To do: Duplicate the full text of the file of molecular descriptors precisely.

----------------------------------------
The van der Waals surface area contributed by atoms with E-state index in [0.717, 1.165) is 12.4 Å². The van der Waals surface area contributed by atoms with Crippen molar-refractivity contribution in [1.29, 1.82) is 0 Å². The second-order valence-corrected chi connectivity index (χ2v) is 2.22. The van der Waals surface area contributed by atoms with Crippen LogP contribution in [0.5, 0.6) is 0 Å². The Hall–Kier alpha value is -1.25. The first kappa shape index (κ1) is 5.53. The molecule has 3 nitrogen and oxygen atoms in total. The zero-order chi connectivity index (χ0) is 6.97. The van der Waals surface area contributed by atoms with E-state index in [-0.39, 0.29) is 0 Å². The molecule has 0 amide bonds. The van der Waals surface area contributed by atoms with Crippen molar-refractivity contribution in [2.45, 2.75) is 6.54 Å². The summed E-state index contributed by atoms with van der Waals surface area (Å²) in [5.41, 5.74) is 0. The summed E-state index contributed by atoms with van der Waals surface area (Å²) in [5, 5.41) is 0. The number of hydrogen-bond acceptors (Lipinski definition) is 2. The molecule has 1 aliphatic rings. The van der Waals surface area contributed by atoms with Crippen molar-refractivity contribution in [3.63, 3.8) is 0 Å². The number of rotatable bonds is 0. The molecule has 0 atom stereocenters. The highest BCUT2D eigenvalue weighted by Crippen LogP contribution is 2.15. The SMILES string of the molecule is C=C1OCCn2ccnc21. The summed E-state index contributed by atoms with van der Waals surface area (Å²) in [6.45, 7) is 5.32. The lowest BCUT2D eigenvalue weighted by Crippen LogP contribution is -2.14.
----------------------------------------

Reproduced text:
The van der Waals surface area contributed by atoms with E-state index in [0.717, 1.165) is 12.4 Å². The van der Waals surface area contributed by atoms with Crippen molar-refractivity contribution in [1.29, 1.82) is 0 Å². The second-order valence-corrected chi connectivity index (χ2v) is 2.22. The van der Waals surface area contributed by atoms with Crippen LogP contribution in [0.5, 0.6) is 0 Å². The Hall–Kier alpha value is -1.25. The first kappa shape index (κ1) is 5.53. The molecule has 3 nitrogen and oxygen atoms in total. The zero-order chi connectivity index (χ0) is 6.97. The van der Waals surface area contributed by atoms with E-state index in [-0.39, 0.29) is 0 Å². The molecule has 0 amide bonds. The van der Waals surface area contributed by atoms with Crippen molar-refractivity contribution in [2.45, 2.75) is 6.54 Å². The summed E-state index contributed by atoms with van der Waals surface area (Å²) in [5.41, 5.74) is 0. The summed E-state index contributed by atoms with van der Waals surface area (Å²) in [5, 5.41) is 0. The number of hydrogen-bond acceptors (Lipinski definition) is 2. The molecule has 1 aliphatic rings. The van der Waals surface area contributed by atoms with Crippen molar-refractivity contribution in [3.63, 3.8) is 0 Å². The number of rotatable bonds is 0. The molecule has 0 atom stereocenters. The highest BCUT2D eigenvalue weighted by Crippen LogP contribution is 2.15. The SMILES string of the molecule is C=C1OCCn2ccnc21. The summed E-state index contributed by atoms with van der Waals surface area (Å²) in [6.45, 7) is 5.32. The lowest BCUT2D eigenvalue weighted by Crippen LogP contribution is -2.14.